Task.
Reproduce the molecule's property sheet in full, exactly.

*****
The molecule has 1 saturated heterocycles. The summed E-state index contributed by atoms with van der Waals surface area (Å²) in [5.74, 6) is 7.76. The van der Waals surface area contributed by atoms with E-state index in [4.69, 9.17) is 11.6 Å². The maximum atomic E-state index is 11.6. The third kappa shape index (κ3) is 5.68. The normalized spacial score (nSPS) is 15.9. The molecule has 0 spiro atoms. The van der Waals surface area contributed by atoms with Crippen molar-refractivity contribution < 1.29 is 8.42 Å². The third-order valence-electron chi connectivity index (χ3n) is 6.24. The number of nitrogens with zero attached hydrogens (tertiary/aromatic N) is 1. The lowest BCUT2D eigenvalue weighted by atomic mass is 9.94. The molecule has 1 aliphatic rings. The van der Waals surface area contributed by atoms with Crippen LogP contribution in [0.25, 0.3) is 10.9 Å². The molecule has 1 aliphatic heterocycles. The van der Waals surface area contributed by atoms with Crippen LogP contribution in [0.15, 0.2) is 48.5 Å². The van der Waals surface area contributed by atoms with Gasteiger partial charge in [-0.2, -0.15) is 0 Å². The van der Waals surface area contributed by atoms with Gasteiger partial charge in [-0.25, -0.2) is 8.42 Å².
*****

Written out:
The molecule has 1 saturated heterocycles. The summed E-state index contributed by atoms with van der Waals surface area (Å²) in [5.74, 6) is 7.76. The van der Waals surface area contributed by atoms with E-state index in [4.69, 9.17) is 11.6 Å². The maximum atomic E-state index is 11.6. The third kappa shape index (κ3) is 5.68. The normalized spacial score (nSPS) is 15.9. The molecule has 0 spiro atoms. The van der Waals surface area contributed by atoms with Crippen molar-refractivity contribution < 1.29 is 8.42 Å². The third-order valence-electron chi connectivity index (χ3n) is 6.24. The number of nitrogens with zero attached hydrogens (tertiary/aromatic N) is 1. The lowest BCUT2D eigenvalue weighted by atomic mass is 9.94. The molecule has 1 aliphatic rings. The van der Waals surface area contributed by atoms with Crippen LogP contribution in [0.25, 0.3) is 10.9 Å². The molecule has 1 aliphatic heterocycles. The van der Waals surface area contributed by atoms with Crippen LogP contribution in [0.15, 0.2) is 48.5 Å². The van der Waals surface area contributed by atoms with Gasteiger partial charge in [-0.2, -0.15) is 0 Å². The van der Waals surface area contributed by atoms with Gasteiger partial charge in [-0.25, -0.2) is 8.42 Å².